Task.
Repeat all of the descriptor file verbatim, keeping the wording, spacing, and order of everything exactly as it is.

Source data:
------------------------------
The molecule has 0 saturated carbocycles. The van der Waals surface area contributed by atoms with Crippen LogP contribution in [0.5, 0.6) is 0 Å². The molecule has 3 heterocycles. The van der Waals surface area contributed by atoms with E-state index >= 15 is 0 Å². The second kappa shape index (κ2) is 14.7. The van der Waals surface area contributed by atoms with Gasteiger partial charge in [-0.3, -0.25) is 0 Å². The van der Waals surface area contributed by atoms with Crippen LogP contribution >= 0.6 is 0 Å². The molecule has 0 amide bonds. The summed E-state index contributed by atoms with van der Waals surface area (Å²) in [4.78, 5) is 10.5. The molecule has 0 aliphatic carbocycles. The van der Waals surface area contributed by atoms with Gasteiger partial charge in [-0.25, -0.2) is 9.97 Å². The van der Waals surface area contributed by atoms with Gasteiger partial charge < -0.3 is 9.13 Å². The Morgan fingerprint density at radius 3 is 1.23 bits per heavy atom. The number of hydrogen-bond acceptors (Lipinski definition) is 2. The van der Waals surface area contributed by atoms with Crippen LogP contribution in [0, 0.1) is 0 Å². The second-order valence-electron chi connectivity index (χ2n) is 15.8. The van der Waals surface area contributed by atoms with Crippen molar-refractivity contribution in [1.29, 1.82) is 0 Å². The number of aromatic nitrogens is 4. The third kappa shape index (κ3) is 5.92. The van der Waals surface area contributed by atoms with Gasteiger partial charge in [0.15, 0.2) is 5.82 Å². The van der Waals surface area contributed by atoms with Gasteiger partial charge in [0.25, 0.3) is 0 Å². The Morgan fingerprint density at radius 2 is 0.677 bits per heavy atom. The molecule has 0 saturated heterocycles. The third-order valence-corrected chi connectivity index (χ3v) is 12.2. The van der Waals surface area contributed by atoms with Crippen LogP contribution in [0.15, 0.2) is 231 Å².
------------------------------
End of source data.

The molecule has 0 saturated carbocycles. The van der Waals surface area contributed by atoms with Crippen LogP contribution in [0.5, 0.6) is 0 Å². The molecule has 3 heterocycles. The van der Waals surface area contributed by atoms with E-state index >= 15 is 0 Å². The second kappa shape index (κ2) is 14.7. The van der Waals surface area contributed by atoms with Gasteiger partial charge in [-0.3, -0.25) is 0 Å². The van der Waals surface area contributed by atoms with Crippen LogP contribution >= 0.6 is 0 Å². The molecule has 0 amide bonds. The summed E-state index contributed by atoms with van der Waals surface area (Å²) in [4.78, 5) is 10.5. The molecule has 0 aliphatic carbocycles. The van der Waals surface area contributed by atoms with Gasteiger partial charge in [-0.25, -0.2) is 9.97 Å². The van der Waals surface area contributed by atoms with Gasteiger partial charge < -0.3 is 9.13 Å². The Morgan fingerprint density at radius 3 is 1.23 bits per heavy atom. The number of hydrogen-bond acceptors (Lipinski definition) is 2. The van der Waals surface area contributed by atoms with Crippen LogP contribution in [0, 0.1) is 0 Å². The second-order valence-electron chi connectivity index (χ2n) is 15.8. The van der Waals surface area contributed by atoms with Crippen molar-refractivity contribution in [1.29, 1.82) is 0 Å². The number of aromatic nitrogens is 4. The third kappa shape index (κ3) is 5.92. The van der Waals surface area contributed by atoms with Gasteiger partial charge in [0.15, 0.2) is 5.82 Å². The van der Waals surface area contributed by atoms with Gasteiger partial charge in [0.25, 0.3) is 0 Å². The Morgan fingerprint density at radius 2 is 0.677 bits per heavy atom. The molecule has 0 saturated heterocycles. The third-order valence-corrected chi connectivity index (χ3v) is 12.2. The van der Waals surface area contributed by atoms with Crippen LogP contribution in [0.15, 0.2) is 231 Å².